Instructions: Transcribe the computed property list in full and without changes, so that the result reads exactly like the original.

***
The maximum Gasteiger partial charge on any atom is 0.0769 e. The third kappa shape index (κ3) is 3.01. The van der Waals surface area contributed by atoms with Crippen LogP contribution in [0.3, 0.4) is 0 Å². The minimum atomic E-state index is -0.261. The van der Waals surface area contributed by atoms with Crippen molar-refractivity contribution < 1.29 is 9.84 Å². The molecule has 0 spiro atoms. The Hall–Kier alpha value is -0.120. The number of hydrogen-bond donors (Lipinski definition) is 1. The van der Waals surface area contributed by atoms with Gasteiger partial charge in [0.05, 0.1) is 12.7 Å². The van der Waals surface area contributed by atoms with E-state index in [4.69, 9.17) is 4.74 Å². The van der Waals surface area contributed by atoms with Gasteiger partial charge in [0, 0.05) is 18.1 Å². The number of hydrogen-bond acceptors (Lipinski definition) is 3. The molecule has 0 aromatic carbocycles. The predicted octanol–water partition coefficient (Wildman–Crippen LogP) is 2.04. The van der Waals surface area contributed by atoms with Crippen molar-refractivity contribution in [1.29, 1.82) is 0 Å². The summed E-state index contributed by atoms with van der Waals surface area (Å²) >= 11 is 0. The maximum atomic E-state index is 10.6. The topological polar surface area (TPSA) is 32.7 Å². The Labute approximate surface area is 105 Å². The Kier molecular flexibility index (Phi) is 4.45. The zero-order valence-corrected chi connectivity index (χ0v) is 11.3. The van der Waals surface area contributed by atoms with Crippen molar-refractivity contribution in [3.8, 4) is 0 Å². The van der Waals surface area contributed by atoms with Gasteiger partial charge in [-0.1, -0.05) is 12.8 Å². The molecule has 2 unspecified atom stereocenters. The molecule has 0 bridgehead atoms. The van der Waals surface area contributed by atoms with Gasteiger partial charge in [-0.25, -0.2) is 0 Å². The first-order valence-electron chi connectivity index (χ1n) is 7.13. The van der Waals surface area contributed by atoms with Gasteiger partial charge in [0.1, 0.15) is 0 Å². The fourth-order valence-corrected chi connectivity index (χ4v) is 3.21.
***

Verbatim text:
The maximum Gasteiger partial charge on any atom is 0.0769 e. The third kappa shape index (κ3) is 3.01. The van der Waals surface area contributed by atoms with Crippen LogP contribution in [0.3, 0.4) is 0 Å². The minimum atomic E-state index is -0.261. The van der Waals surface area contributed by atoms with Crippen molar-refractivity contribution < 1.29 is 9.84 Å². The molecule has 0 spiro atoms. The Hall–Kier alpha value is -0.120. The number of hydrogen-bond donors (Lipinski definition) is 1. The van der Waals surface area contributed by atoms with Gasteiger partial charge in [0.05, 0.1) is 12.7 Å². The van der Waals surface area contributed by atoms with E-state index in [4.69, 9.17) is 4.74 Å². The van der Waals surface area contributed by atoms with Gasteiger partial charge in [0, 0.05) is 18.1 Å². The number of hydrogen-bond acceptors (Lipinski definition) is 3. The molecule has 0 aromatic carbocycles. The predicted octanol–water partition coefficient (Wildman–Crippen LogP) is 2.04. The van der Waals surface area contributed by atoms with Crippen molar-refractivity contribution in [1.29, 1.82) is 0 Å². The summed E-state index contributed by atoms with van der Waals surface area (Å²) >= 11 is 0. The maximum atomic E-state index is 10.6. The topological polar surface area (TPSA) is 32.7 Å². The Labute approximate surface area is 105 Å². The Kier molecular flexibility index (Phi) is 4.45. The zero-order valence-corrected chi connectivity index (χ0v) is 11.3. The van der Waals surface area contributed by atoms with Crippen molar-refractivity contribution in [3.8, 4) is 0 Å². The van der Waals surface area contributed by atoms with Gasteiger partial charge in [-0.1, -0.05) is 12.8 Å². The molecule has 2 unspecified atom stereocenters. The molecule has 0 bridgehead atoms. The van der Waals surface area contributed by atoms with Gasteiger partial charge in [-0.25, -0.2) is 0 Å². The first-order valence-electron chi connectivity index (χ1n) is 7.13. The van der Waals surface area contributed by atoms with Gasteiger partial charge in [0.1, 0.15) is 0 Å². The fourth-order valence-corrected chi connectivity index (χ4v) is 3.21.